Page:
The Armada. Trafalgar. Waterloo. The names of these great battles are instantly recognisable to thousands of people across the globe, and were among the key moments of the past 500 years that changed history. The effects of these battles are still felt in Britain today, and the great military heroes who led Britain to victory have gone on to gain iconic status as a result: the swashbuckling Francis Drake, the heroic Lord Nelson and the indomitable Duke of Wellington.
All of these men, and more besides, have left their mark not just on the history of Britain, but on its buildings, landscape, culture and traditions through their actions and the evidence is clear in our country's architecture. For example, one of London's most famous landmarks is a statue of Nelson towering above Trafalgar Square, a host of exquisite Elizabethan manor houses such as Hardwick Hall were built in the wake of England's triumph over the Armada, and Blenheim Palace stands as a proud reminder of the Duke of Marlborough's victorious military campaigns.
Important though these moments were, however, the most significant victories in history have been won by the hundreds of men and women who occupied the murky world of espionage. These unsung heroes did not serve their king or queen by wielding swords or bayonets, but by quietly gathering something altogether more powerful: information. In so doing, they were able to foil numerous plots and conspiracies that could have spelt the end not just of the monarchy, but of every aspect of our society, culture and surroundings.
The need for secrecy was paramount, which is why many of these spies have remained shadowy figures, denied the glory that was won by the great military commanders. Exploring what would have happened if these unsung heroes had failed to prevent some of the most famous plots against crown and country reveals just how radically different our world would have been today.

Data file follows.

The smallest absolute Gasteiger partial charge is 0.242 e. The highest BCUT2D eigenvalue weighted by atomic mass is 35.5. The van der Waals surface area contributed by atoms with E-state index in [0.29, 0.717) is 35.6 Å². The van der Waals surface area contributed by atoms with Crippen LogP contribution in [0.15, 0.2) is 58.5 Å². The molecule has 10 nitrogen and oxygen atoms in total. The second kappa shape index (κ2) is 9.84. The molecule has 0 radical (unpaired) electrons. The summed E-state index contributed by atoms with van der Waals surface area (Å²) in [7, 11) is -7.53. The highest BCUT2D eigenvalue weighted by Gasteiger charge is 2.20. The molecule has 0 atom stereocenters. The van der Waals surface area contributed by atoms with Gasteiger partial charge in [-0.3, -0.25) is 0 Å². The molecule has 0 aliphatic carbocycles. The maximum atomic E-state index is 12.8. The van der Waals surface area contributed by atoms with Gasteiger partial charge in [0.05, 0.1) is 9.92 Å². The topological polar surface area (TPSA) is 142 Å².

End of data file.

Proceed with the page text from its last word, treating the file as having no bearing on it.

For centuries, the most divisive issue was religion, which sparked wars between countries as well as conflict and rebellion within kingdoms. The Reformation that swept across Europe in the early sixteenth century provoked more deadly hostilities than at any time before in its history. Issues stemmed from Europe's division between the 'old faith' (Catholicism) and the new (Protestantism). Henry VIII's notorious chief minister, Thomas Cromwell, was strongly in favour of the latter because he knew it would enable him to sever England from papal authority and thus get Henry the divorce he craved, and crucial to his success was the complex network of spies that he built up across the Continent. Thanks to their regular reports on the 'secret affairs' of the Pope and his allies, Cromwell was able to steer through a revolution in religion that would have dramatic repercussions for centuries.
But what if Cromwell's spies had failed? Not only would Henry VIII have been prevented from marrying Anne Boleyn (meaning that Elizabeth I would never have existed), but the Reformation would never have happened - or at least, not in such a radical fashion. The monasteries, which Cromwell destroyed in the Dissolution, would have continued to dominate the English landscape for hundreds of years. The great Yorkshire Abbeys of Fountains and Rievaulx might still be seen from miles around, and the City of London would be surrounded not by skyscrapers but imposing monastic buildings. Neither Henry VIII nor any subsequent monarch (including our current Queen) would have been Head of the English Church and there would have been no such thing as the Church of England anyway because we would still have been governed by the Pope.
Failed Assassinations Of Elizabeth I
It was thanks to her great spymaster, Francis Walsingham, that Henry's daughter Elizabeth I was able to enjoy such a long and successful reign. As a Protestant, the so-called Virgin Queen courted more enemies than any monarch before her, and there were scores of plots to assassinate her and put the Catholic Mary Queen of Scots on the throne. A number of these plots came perilously close to success, and it was only thanks to the sophistication of Walsingham's network that he received intelligence in the nick of time.
But what if his spies had failed to intercept the letters that passed between Mary and the Babington conspirators in 1586? This group of radical Catholics would not have hesitated to execute Elizabeth and crown Mary Queen of England. As well as turning us back into a Catholic country, Mary might have wished to make her mark by having new Scottish-style castles built in the capital. The royals favoured riverside palaces, as the Thames offered the primary mode of transport at the time, and also provided for a good source of water for washing and getting rid of waste. Had Mary Queen of Scots taken the throne, the Thames could still be lined with mighty fortresses such as Edinburgh and Stirling Castle today, instead of famous landmarks such as the London Eye on the Southbank and the Old Royal Naval College.